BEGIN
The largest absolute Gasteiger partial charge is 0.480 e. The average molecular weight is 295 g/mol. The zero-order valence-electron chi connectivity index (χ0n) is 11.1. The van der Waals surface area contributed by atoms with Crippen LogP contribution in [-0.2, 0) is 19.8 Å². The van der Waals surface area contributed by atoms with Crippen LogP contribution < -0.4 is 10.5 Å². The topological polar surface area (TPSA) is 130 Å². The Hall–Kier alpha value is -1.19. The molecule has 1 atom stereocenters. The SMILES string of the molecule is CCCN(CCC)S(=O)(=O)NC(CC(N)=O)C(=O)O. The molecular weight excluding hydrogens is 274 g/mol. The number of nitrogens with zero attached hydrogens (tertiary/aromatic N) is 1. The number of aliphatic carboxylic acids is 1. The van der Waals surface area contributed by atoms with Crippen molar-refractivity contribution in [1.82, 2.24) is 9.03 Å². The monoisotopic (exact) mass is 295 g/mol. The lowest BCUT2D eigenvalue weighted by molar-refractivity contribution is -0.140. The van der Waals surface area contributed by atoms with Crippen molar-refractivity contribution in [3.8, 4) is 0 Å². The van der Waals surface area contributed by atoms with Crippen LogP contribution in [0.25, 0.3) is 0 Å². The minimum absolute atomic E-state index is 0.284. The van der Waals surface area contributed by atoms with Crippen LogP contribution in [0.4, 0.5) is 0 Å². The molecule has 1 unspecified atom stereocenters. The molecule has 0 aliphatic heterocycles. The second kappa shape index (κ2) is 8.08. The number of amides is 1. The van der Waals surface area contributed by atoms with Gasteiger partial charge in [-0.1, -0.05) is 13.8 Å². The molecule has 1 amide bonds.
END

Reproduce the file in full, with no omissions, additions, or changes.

The largest absolute Gasteiger partial charge is 0.480 e. The average molecular weight is 295 g/mol. The zero-order valence-electron chi connectivity index (χ0n) is 11.1. The van der Waals surface area contributed by atoms with Crippen LogP contribution in [-0.2, 0) is 19.8 Å². The van der Waals surface area contributed by atoms with Crippen LogP contribution < -0.4 is 10.5 Å². The topological polar surface area (TPSA) is 130 Å². The Hall–Kier alpha value is -1.19. The molecule has 1 atom stereocenters. The SMILES string of the molecule is CCCN(CCC)S(=O)(=O)NC(CC(N)=O)C(=O)O. The molecular weight excluding hydrogens is 274 g/mol. The number of nitrogens with zero attached hydrogens (tertiary/aromatic N) is 1. The number of aliphatic carboxylic acids is 1. The van der Waals surface area contributed by atoms with Crippen molar-refractivity contribution in [1.82, 2.24) is 9.03 Å². The monoisotopic (exact) mass is 295 g/mol. The lowest BCUT2D eigenvalue weighted by molar-refractivity contribution is -0.140. The van der Waals surface area contributed by atoms with Crippen molar-refractivity contribution in [3.8, 4) is 0 Å². The van der Waals surface area contributed by atoms with Crippen LogP contribution in [0.25, 0.3) is 0 Å². The minimum absolute atomic E-state index is 0.284. The van der Waals surface area contributed by atoms with Crippen LogP contribution in [0.4, 0.5) is 0 Å². The molecule has 1 unspecified atom stereocenters. The molecule has 0 aliphatic heterocycles. The second kappa shape index (κ2) is 8.08. The number of amides is 1. The van der Waals surface area contributed by atoms with Gasteiger partial charge in [-0.1, -0.05) is 13.8 Å². The molecule has 1 amide bonds.